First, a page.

Content warning for discussions of sexual abuse, child abuse, child pornography, racism and ableism.
This episode was actually recorded in early May, and here it is over four months later, FINALLY seeing the light of day, and I’m so delighted because Okka–poet, writer, and artist–is a goddamn delight. But don’t just take my word for it. Listen for yourself, and then check out some of these exciting and also very extensive links:
- First off, you should definitely check out all of Okka’s work, including Rope, Indigenous Species, Stairs and Whispers: D/deaf and Disabled Poets Write Back, and her performance Annah: Nomenclature.
- You can also find her work in issue 24 of Uncanny Magazine, “Disabled People Destroy Science Fiction”!
- And here’s Katie Lewis Hood’s splendid review of Indigenous Species!
- The conference that had Okka in town was HASTAC 2019, “Decolonizing Technologies, Reprogramming Education”
- Okka mentioned the 2016 conference Archives Matter: Queer, Feminist and Decolonial Encounters
- I talk quite a lot in this episode about Lily Cho‘s remarkable research project Mass Capture (and gosh I hope I don’t misrepresent it!)
- Oh gosh, and we talk a lot about French painter Paul Gauguin, particularly his painted Annah the Javanese. Okka references the books Paul Gaugain: An Erotic Life and The Way to Paradise as well as the biopics The Wolf at the Door and Paradise Found, starring Donald and Kiefer Sutherland, respectively.
- You can learn more about the Dutch East India Company here!
- We discuss the incredible work of Lydia X. Z. Brown (apologies for getting their middle initial wrong!), the episode of Witch, Please we recorded with them, as well as Rowling’s article on “Illness and Disability” in the wizarding world.
- We also talk about environmental racism, the over-harvesting of white sage, and how white witches appropriate Indigenous practices.
- And finally, here are all of the books that I caught references to:
- Tina M. Campt, Listening to Images
- Saidiya Hartman, Wayward Lives, Beautiful Experiments: Intimate Histories of Social Upheaval
- Ann Laura Stoler, Race and the Education of Desire: Foucault’s History of Sexuality and the Colonial Order of Things and Along the Archival Grain: Epistemic Anxieties and Colonial Common Sense
- Slamet Thohari, Disability In Java: Contesting Conceptions of Disability In Javanese Society after the Suharto Regime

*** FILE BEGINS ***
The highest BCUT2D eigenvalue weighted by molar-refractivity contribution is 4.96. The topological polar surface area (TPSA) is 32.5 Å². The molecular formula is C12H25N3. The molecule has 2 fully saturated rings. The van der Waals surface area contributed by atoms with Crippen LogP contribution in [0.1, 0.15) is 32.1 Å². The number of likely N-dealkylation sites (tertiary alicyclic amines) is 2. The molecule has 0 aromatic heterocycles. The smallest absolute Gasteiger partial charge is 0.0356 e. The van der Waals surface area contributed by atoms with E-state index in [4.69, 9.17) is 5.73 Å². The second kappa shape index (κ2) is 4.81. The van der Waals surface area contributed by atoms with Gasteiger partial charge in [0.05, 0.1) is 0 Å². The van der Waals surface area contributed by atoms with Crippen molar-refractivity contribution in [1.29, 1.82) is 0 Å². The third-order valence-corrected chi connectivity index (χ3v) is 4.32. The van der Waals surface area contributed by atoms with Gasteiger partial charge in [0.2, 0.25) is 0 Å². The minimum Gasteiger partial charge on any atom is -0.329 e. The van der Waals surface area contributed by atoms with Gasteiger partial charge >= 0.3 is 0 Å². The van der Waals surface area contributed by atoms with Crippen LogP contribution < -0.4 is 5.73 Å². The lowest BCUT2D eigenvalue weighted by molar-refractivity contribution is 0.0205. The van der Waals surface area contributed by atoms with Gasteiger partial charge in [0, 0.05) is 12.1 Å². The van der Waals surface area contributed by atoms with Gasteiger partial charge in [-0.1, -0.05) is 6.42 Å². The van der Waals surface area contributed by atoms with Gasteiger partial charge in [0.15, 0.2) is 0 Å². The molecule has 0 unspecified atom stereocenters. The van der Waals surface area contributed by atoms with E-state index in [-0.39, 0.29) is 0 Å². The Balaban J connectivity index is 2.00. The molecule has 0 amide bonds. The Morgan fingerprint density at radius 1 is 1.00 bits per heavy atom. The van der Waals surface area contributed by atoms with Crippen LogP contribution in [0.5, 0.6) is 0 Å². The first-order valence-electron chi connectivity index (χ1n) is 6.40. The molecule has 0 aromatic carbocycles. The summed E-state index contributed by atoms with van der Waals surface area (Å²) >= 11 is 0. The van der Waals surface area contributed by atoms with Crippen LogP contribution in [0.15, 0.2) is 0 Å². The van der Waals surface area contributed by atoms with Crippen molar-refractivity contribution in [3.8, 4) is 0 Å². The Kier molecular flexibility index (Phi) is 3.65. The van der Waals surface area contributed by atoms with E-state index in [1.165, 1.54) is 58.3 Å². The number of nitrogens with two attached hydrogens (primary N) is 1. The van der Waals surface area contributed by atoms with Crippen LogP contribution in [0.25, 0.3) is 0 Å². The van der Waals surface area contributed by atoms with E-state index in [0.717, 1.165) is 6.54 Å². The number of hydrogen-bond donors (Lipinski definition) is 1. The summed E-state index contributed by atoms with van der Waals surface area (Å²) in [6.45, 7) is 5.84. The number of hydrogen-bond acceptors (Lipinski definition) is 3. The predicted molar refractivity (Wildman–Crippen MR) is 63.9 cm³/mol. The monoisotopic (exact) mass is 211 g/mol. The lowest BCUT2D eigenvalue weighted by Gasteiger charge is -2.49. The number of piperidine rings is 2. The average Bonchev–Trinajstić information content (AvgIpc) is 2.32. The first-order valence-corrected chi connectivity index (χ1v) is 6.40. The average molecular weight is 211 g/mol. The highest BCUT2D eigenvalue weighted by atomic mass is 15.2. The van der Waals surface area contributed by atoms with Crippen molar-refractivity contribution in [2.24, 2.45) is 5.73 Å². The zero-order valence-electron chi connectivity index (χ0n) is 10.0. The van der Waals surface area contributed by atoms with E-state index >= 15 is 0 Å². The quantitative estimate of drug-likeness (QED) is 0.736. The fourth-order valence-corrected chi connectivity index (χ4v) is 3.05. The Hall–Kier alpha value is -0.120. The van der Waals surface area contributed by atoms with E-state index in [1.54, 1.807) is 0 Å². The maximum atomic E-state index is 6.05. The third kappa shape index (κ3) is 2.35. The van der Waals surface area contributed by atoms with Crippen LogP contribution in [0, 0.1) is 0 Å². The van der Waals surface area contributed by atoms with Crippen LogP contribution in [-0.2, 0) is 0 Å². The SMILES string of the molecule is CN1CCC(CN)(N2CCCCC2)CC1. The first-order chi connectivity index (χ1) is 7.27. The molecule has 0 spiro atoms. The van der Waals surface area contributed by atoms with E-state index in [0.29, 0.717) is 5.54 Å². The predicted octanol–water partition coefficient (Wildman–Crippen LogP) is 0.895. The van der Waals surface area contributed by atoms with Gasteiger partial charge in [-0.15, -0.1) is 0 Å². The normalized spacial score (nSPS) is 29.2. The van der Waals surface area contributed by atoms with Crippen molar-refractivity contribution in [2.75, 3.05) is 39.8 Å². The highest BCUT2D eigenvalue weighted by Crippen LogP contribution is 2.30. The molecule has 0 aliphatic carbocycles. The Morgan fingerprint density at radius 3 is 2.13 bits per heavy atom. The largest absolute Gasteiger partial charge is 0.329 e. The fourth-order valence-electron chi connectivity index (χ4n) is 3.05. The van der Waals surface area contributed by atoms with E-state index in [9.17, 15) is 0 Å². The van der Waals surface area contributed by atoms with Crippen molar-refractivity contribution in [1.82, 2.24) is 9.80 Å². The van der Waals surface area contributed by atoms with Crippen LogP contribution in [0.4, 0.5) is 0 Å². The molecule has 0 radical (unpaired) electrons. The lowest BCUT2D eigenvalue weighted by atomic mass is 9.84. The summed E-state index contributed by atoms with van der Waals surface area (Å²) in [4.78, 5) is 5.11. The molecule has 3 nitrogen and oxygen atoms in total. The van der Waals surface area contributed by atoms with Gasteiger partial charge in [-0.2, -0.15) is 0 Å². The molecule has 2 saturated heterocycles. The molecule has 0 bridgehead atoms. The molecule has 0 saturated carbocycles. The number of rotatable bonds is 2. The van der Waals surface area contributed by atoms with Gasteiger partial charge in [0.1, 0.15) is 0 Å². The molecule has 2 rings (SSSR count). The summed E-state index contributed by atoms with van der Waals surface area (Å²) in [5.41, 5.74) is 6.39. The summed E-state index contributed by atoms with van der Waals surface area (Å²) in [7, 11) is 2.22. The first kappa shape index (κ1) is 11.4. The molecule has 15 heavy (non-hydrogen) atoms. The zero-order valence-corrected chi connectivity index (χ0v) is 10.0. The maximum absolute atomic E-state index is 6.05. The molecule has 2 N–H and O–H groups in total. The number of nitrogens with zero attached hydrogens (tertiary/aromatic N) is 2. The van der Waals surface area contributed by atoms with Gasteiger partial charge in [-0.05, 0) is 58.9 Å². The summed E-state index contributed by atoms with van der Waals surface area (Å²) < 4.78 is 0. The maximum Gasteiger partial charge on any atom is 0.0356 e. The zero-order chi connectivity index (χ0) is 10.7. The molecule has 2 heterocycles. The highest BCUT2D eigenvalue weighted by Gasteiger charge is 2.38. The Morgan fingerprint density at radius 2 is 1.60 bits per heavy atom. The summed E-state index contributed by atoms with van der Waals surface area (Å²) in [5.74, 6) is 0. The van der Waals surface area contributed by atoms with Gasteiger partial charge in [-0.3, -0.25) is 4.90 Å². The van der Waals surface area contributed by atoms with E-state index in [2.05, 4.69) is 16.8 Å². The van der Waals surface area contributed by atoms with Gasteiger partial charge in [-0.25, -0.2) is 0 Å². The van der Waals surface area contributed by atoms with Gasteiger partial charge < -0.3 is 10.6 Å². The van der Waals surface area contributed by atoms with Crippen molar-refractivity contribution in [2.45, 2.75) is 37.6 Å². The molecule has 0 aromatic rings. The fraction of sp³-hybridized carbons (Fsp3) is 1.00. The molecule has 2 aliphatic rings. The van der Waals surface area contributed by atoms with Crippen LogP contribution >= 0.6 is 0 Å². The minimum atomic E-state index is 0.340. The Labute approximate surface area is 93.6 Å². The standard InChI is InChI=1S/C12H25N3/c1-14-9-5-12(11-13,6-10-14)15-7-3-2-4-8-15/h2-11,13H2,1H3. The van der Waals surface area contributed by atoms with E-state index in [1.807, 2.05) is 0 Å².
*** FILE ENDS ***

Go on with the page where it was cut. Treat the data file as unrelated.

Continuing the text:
- Leah Lakshmi Piepzna-Samarasinha, Care Work: Dreaming Disability Justice
- Jasbir K. Puar, The Right to Maim: Debility, Capacity, Disability
- Mel Y. Chen, Animacies: Biopolitics, Racial Mattering, and Queer Affect
- Simone Brown, Dark Matters: On the Surveillance of Blackness
- Sara Ahmed, Living a Feminist Life
- Safiya U. Noble, Algorithms of Oppression: How Search Engines Reinforce Racism
- Robert McRuer, Crip Theory: Cultural Signs of Queerness and Disability
- Tobin Siebers, Disability Theory
The podcast theme song is “Mesh Shirt” by Mom Jeans off their album “Chub Rub.” Listen to the whole album here or learn more about them here. Okka’s theme song was “Sparkly” by Young Magic.
Secret Feminist Agenda is recorded and produced by Hannah McGregor on the traditional and unceded territories of the Squamish, Musqueam, and Tsleil-Waututh First Nations.
3 thoughts on “Episode 4.4 Off-Mic Conversations with Khairani Barokka”
This episode was amazing. You two absolutely should talk for six hours and record it! I really enjoyed how excited and generous you both were in conversation. I loved learning a bit about archive theory (I’ll definitely be mulling over the storytelling/logic of the archive) and I always love discussions on disability studies. And there was a poem! I’m so excited to go find Okka’s work. Thank you both so much!
Thanks for another fascinating episode! I was so happy to learn about Okka’s work, hear her A+ laugh, etc. Wondering if you & your readers might like to check out a paper by Gracen Brilmyer, “Archival assemblages: applying disability studies’ political/relational model to archival description.” They’re one of the first scholars I’ve seen explicitly address archival praxis through a disability studies lens. Archivists and archival studies people writing about bodies x affects x archives also get at the I-think-related idea of bodies that don’t “fit” in archives, whether that means shapes, abilities, queerness, color, and/or (my favorite) all of the above wrapped up in shitty labor practices. The next issue of Journal of Critical Library and Information Studies is going to dig into this, and it’s OA so hopefully non-academics can get at it too.
(sorry if this posts twice, hit the back button by accident)
This is awesome! Thanks for sharing!